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A Modest Proposal: Jonathan Swift's Satire

Updated on June 24, 2018
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James September is a licensed teacher and freelance writer. He obtained his Master of Arts in Teaching English as a Second Language in 2012.

In the article entitled “A Modest Proposal” Jonathan Swift (1979) used satirical move to highlight the negative condition of the society. He described the social sphere of Ireland and the struggling economic and moral condition of the people. When Swift stressed that poverty in the family could be solved if the poor families would sell their children for their food, he merely drew ridicule and sarcasm targeting the rich British people who control and manipulate the Irish community. His satirical move by intention conveyed an important message of disappointment and disgust among those who showed injustice among the low-profile members of the society. As Swift’s A Modest Proposal, which contains less than two thousand words, has been the greatest literary masterpiece with sardonic viewpoints, his intention and his modest proposal successfully delivered the message.

Swift’s proposal would intend to wake up the rich British people and their actions why some poor people suffered. He wanted to inform the Irish community on terms how the rich British people made their lives chaotic. He needed to increase social and political awareness so that people would see how difficult life could be if the rich people continued to control and manipulate the entire political and economic system. Swift’s proposal to fatten up those malnourished and underfed children. Swift’s response to this problem was to emphasize a mocking, sardonic approach that the poor children should be sold to the rich people even at the young age in order to earn money (Swift, 1995, p. 34). Swift’s tone of voice based on his writing showed remorse to the growing poverty in the country. Because Swift did not notice the progress of the country due to their behavior and characteristic, he wrote a modest proposal for change even if his language and his message delivery sounded awful and barbaric.

Swift’s proposal forced the British people to act on it. It was because Swift’s approach was offensive. However, readers could not deny the fact that poor people during those times were as good as dead because they suffered from famine and starvation. The poor people were caught in the time when they fought for poverty, unemployment, and hopelessness (Wittkowsky, 1943, p. 4). There had been no proper laws that favored the poor people and that the government provided them with benefits and supports. If there were those means of support given to the people, basically the poor people did not receive them because of the benefits of the program directed to the wealthy people and community. When Swift exposed the grim reality of the poor people, the rich British people had to consider the Irish people as part of the community.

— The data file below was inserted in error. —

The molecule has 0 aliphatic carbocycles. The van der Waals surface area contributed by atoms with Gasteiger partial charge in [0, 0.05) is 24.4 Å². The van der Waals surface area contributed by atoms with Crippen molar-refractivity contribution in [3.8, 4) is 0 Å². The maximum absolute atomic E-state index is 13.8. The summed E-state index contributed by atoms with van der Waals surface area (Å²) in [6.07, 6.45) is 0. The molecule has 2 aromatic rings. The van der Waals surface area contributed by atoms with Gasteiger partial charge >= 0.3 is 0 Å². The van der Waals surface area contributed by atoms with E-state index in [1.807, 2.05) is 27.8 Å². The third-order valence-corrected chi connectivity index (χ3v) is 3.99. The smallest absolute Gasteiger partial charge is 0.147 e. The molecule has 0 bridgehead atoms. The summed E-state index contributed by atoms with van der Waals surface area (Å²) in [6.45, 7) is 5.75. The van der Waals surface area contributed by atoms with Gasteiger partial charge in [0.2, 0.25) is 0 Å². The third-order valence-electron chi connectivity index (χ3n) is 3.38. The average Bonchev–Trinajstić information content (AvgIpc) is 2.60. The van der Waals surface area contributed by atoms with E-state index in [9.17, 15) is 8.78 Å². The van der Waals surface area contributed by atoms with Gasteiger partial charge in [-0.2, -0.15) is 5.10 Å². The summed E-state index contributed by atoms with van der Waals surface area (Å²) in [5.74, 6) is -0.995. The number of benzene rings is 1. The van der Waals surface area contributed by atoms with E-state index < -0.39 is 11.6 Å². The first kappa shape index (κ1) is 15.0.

Furthermore, Swift’s A Modest Proposal gained a number of readers that advanced dogmatic thoughts and proposed solutions for economic and political problems. Using his satirical style and method, his portrayal of his subjects revealed his personal despair at the failure of his society (Allan, 2003, p. 199). Swift protested his society, but in a form of a satirical piece of writing, he was able to create power and voice of his thoughts. He did not like his society, and he wanted to escape away from it. While Swift was a wise economic thinker, he articulated his ideas and thoughts to disclose his feelings of disgust about the world where he lived.

In a nutshell, Swift’s A Modest Proposal with its tartly sarcastic essay captured the attention of the British audiences. His aggressive, obnoxious, and direct to the point language conveyed his point depressingly. If the rich British people understood his point and changed their perceptions of life, Swift’s ideas had persuaded them to create a new social and political environment. His words were more than swords that forced the rich British people to react to their actions, policies, moral and ethical values, and laws. Swift’s A Modest Proposal became the greatest literary masterpiece with an ironic style of all time.

References

Allan, J. (2003). A Modest Proposal. Oxford Journal of Legal Studies, 23(2), 197-210.

Swift, J. (1995, February). A modest proposal for preventing the children of poor people from being a burthen to their parents or country, and for making them beneficial to the public. In Child and Youth Care Forum (Vol. 24, No. 1, pp. 5-12). Springer Netherlands.

Wittkowsky, G. (1943). Swift’s Modest Proposal: The Biography of an Early Georgian Pamphlet. Journal of History of Ideas, pp. 2 – 126.

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